How to Cope with (Over)full Warehouses?

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Effectively managing (over)full warehouses poses a significant operational challenge. Warehousing inherently involves complexities, and the current trend, particularly in areas like the hinterland of the port of Rotterdam and other strategic logistics hubs, is the accumulation of goods leading to warehouses reaching maximum capacities. This makes it harder to work efficiently and comes with its own set of problems. That raises the question: ‘how to cope with (over)full warehouses?’

This development is partly a consequence of the aftermath of the COVID-19 crisis. During the lockdowns, dining out and in-person shopping were restricted, but online ordering of goods was unrestricted. This resulted in a high demand for various products, causing the logistical system to struggle to meet the demand. Businesses and retailers procured their merchandise well in advance, resulting in the saturation of all distribution centres in the hinterland of major ports and, more recently, inland terminals, with goods ordered ahead of schedule.

If current demand and buying confidence were still as robust as during the pandemic, this might not be a major concern. However, the combination of inflation and soaring energy prices has made people more cautious about their spending. As a result, goods are staying in warehouses longer than usual, causing efficiency and optimisation challenges in warehouse management.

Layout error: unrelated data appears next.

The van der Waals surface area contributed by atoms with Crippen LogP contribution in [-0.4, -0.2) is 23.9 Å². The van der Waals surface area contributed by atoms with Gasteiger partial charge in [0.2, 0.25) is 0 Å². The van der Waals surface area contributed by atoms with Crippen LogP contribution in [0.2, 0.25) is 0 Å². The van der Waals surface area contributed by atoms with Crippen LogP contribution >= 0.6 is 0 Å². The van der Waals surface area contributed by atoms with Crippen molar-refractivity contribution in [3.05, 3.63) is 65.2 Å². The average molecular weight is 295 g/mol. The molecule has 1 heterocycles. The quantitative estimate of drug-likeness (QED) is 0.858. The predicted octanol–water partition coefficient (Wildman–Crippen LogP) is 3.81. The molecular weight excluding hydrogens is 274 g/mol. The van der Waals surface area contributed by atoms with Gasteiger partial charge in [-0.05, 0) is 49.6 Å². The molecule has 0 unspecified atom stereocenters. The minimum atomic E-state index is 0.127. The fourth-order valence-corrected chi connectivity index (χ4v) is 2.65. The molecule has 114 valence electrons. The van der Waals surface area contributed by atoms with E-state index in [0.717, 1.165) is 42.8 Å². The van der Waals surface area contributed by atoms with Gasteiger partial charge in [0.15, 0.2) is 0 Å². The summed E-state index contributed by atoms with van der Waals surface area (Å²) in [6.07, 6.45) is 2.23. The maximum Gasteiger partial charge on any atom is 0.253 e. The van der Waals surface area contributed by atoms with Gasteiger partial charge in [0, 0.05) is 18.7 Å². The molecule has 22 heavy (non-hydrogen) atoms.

While companies have limited control over macroeconomic factors, they can secure a competitive edge by concentrating on optimisations in their warehouse layout and/or operational methods, enhancing the flow of goods within their warehouses. Read on to find out how to cope with (over)full warehouses and the role Emixa can play in improving processes in warehouses.

Practical problems in coping with (over)full warehouses

The accumulation of goods confronts warehouses with various practical problems. Many warehouses do not actually earn their money through storage itself, but above all by repacking, labelling and distributing goods. As a result, any lack of turnover and the steady accumulation of products in the warehouse threatens their business model and profitability. 

Moreover, there are negative consequences for daily operations within the workplace.  For example, warehouse utilisation of 90 to 98 percent means that warehouse teams are less efficient. Forklifts are required to lift goods to greater heights, and numerous products are positioned in challenging or harder-to-reach spots outside the racks.

The result is that pickers and forklift operators need to cover more distance, resulting in less efficient routing and delays, further prolonging the storage of goods. Locating and gathering the correct items also becomes more challenging, contributing to delays in deliveries. Ultimately, there's a risk at the end of the chain where retailers may need to discard products that have been sitting on the shelves for too long.

The aforementioned issues not only compromise efficiency but also have negative effects on employees. They find themselves working overtime more frequently and with less enjoyment. The likelihood of fatigue and overburdening increases, resulting in additional costs and staff shortages. Finding sufficient personnel is already challenging in the current tight labour market. In summary, no one benefits from an excessively high fill rate in the warehouse.